Eating from the Garden
The tomato plants are feeling healthy and vigorous these days, perhaps because they got a good feeding with organic tomato spinklies and are getting regular water. Also, being planted in straight compost helps a lot. If you have poor soil I recommend it.
The main tomato bed is nicely filled in and I'm actually being good about winding the tomatoes around the ladders as they grow, so things are fairly tidy. With the advent of tiny baby tomatoes we closed off access to keep the dogs out (they love tomatoes), but I can still reach in fairly easily to weed and so forth.
The brutes are over here by the strawberries, Brandywine and Roma. They are easily twice the size of the others, but that's partly just genetics (also I've been doing a lot of testing of the irrigation over there so they've gotten a lot of water lately).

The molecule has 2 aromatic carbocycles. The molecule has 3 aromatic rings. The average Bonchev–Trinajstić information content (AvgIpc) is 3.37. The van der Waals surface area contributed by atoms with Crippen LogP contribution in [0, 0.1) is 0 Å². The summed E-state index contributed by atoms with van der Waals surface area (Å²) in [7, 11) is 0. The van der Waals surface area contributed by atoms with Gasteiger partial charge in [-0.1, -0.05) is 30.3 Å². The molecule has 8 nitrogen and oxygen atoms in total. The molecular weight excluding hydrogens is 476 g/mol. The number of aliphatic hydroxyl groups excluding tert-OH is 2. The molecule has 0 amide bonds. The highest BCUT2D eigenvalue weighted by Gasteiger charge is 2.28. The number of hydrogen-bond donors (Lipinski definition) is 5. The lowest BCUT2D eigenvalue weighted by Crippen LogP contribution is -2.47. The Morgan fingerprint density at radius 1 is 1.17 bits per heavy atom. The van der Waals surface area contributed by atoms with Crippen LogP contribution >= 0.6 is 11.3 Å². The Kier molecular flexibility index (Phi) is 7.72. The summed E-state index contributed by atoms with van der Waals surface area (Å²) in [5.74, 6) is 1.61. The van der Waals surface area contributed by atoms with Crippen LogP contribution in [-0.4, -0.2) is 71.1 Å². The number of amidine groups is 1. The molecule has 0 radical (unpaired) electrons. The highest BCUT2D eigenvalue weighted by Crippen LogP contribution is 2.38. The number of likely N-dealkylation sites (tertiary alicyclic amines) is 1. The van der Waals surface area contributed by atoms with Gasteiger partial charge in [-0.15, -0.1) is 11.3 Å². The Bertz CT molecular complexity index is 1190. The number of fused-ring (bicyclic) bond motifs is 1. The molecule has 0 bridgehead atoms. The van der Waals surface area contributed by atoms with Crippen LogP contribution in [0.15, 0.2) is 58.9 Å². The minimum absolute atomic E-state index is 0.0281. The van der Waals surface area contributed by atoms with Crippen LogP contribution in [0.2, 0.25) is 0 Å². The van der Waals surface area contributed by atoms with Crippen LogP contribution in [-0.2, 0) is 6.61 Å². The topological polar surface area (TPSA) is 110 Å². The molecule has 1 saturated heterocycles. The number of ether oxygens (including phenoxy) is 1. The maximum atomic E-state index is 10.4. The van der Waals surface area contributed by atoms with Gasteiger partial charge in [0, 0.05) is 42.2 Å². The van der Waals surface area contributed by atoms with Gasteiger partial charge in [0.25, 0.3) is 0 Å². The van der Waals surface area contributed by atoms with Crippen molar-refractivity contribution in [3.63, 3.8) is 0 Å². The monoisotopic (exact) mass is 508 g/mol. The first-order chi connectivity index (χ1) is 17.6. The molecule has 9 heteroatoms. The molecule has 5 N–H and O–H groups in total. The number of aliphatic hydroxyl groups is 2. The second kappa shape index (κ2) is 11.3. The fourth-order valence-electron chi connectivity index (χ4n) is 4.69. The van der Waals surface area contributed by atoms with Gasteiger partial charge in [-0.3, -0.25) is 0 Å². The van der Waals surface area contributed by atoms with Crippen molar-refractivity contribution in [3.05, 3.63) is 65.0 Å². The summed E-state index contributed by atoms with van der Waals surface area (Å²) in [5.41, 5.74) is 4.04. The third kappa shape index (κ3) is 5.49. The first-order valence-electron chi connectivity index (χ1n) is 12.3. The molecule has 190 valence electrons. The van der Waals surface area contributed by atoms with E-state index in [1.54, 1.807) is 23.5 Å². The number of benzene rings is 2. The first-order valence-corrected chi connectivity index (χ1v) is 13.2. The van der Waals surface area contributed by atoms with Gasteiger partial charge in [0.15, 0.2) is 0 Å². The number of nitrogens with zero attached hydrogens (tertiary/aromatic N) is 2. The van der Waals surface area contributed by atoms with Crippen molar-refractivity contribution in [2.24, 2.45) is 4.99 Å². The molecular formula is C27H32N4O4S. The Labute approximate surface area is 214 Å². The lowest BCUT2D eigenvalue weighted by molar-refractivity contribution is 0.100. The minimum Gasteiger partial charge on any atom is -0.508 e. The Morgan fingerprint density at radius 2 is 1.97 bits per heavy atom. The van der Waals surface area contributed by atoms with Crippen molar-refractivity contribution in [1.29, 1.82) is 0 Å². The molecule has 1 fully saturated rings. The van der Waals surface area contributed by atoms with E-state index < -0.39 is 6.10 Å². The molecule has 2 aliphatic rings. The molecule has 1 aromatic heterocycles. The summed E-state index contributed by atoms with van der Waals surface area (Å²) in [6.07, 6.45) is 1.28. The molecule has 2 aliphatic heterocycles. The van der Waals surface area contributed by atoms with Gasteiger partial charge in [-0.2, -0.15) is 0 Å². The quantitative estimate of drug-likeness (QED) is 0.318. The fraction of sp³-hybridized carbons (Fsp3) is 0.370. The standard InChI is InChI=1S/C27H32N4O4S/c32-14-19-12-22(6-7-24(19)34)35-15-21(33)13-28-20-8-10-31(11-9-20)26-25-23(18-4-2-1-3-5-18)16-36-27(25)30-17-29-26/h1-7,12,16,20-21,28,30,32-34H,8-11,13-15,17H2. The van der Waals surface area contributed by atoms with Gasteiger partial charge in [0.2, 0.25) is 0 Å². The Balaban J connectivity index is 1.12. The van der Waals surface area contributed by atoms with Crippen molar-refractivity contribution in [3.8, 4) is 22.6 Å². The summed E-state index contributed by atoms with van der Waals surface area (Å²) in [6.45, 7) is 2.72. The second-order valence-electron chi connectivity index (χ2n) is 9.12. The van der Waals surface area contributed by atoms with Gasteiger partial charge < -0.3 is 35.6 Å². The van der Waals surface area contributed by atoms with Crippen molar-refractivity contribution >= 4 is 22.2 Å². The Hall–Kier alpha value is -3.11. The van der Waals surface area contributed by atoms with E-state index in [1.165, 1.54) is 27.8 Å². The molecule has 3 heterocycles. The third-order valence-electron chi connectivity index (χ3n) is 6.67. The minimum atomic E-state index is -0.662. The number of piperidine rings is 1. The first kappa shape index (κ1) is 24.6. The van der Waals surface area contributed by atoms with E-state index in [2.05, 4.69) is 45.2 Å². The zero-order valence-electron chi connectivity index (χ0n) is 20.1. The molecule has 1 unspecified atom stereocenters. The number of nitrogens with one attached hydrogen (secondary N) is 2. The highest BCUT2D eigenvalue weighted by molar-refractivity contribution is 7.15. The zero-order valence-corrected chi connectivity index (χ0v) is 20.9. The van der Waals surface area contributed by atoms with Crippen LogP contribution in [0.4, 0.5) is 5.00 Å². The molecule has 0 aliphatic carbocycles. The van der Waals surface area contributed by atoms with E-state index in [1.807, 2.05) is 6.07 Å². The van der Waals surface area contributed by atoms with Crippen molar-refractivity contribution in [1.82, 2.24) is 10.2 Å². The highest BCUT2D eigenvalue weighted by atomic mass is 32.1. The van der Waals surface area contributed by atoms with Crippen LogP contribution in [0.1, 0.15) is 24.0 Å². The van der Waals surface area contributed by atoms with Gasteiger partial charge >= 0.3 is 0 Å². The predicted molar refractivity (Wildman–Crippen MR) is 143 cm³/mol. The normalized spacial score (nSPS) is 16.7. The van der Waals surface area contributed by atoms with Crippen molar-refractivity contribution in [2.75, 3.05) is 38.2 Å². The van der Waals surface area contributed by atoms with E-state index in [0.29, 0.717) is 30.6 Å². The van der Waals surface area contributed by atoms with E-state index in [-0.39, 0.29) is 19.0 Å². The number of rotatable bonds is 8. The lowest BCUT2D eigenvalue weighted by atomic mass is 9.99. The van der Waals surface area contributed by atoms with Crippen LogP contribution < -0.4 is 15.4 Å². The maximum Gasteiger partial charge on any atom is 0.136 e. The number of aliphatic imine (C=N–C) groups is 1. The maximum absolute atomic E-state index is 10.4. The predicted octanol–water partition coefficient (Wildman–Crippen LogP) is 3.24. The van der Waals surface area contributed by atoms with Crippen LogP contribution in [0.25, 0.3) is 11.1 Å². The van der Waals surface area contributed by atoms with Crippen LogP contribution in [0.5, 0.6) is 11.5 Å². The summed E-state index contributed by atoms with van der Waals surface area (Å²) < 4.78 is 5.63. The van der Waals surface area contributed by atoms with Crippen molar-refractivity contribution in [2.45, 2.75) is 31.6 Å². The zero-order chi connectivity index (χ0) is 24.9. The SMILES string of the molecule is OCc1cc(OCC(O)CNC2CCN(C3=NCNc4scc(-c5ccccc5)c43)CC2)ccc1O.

Both of them are covered in flowers, and the local bees are working hard to get everything pollinated.
We've been very fortunate because the wild hive a few blocks away has not been hit with Colony Collapse Disorder (CCD). That should put paid to the idea that it's because of cellular towers: the hive is about five feet from a cell tower. So we have honey bees and native mason bees and several varieties of bumble bees, some teeny-tiny native bees to help with pollinating.
But that's not all! This week we've been eating fresh nectarines and peaches, too. Thank you, pollinators! Some of them are a bit small and useless, but the good fresh fruits are absolutely amazing. There is really nothing like a tree-ripened peach for that syrupy sweetness.
Other interesting garden stuff: Hair Allium doing its thing:
I totally forgot I planted those until they came up.
And I think it might be time to prune the roses again:
posted by ayse on 07/03/07Note: We're getting pummeled with spam comments, so I've turned off the ability to use any HTML or include any links for the time being. Email with any issues.